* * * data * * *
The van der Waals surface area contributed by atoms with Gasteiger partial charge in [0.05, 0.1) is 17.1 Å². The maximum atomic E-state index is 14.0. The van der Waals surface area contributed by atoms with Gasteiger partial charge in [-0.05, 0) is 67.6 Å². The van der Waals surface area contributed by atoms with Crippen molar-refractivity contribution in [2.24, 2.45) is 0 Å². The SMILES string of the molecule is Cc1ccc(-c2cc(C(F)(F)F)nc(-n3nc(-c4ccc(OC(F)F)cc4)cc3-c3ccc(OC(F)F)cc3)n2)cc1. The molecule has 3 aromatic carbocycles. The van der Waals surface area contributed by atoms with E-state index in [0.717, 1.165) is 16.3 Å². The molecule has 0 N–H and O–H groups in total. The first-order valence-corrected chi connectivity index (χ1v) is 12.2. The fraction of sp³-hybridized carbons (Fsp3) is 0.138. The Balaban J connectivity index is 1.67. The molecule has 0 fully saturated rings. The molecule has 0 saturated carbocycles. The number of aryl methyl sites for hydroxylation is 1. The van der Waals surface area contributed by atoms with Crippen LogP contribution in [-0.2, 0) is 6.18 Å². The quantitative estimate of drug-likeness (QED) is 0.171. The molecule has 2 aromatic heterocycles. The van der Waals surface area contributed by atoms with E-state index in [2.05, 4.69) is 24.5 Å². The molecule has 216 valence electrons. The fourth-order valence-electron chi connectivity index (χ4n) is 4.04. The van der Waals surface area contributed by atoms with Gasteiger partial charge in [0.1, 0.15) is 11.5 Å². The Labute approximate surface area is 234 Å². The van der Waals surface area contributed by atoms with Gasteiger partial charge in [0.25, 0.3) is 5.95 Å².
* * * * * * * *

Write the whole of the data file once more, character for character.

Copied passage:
The van der Waals surface area contributed by atoms with Gasteiger partial charge in [0.05, 0.1) is 17.1 Å². The maximum atomic E-state index is 14.0. The van der Waals surface area contributed by atoms with Gasteiger partial charge in [-0.05, 0) is 67.6 Å². The van der Waals surface area contributed by atoms with Crippen molar-refractivity contribution in [2.24, 2.45) is 0 Å². The SMILES string of the molecule is Cc1ccc(-c2cc(C(F)(F)F)nc(-n3nc(-c4ccc(OC(F)F)cc4)cc3-c3ccc(OC(F)F)cc3)n2)cc1. The molecule has 3 aromatic carbocycles. The van der Waals surface area contributed by atoms with E-state index in [0.717, 1.165) is 16.3 Å². The molecule has 0 N–H and O–H groups in total. The first-order valence-corrected chi connectivity index (χ1v) is 12.2. The fraction of sp³-hybridized carbons (Fsp3) is 0.138. The Balaban J connectivity index is 1.67. The molecule has 0 fully saturated rings. The molecule has 0 saturated carbocycles. The number of aryl methyl sites for hydroxylation is 1. The van der Waals surface area contributed by atoms with Crippen LogP contribution in [-0.2, 0) is 6.18 Å². The quantitative estimate of drug-likeness (QED) is 0.171. The molecule has 2 aromatic heterocycles. The van der Waals surface area contributed by atoms with E-state index in [2.05, 4.69) is 24.5 Å². The molecule has 216 valence electrons. The fourth-order valence-electron chi connectivity index (χ4n) is 4.04. The van der Waals surface area contributed by atoms with Gasteiger partial charge in [0.1, 0.15) is 11.5 Å². The Labute approximate surface area is 234 Å². The van der Waals surface area contributed by atoms with Gasteiger partial charge in [0.25, 0.3) is 5.95 Å².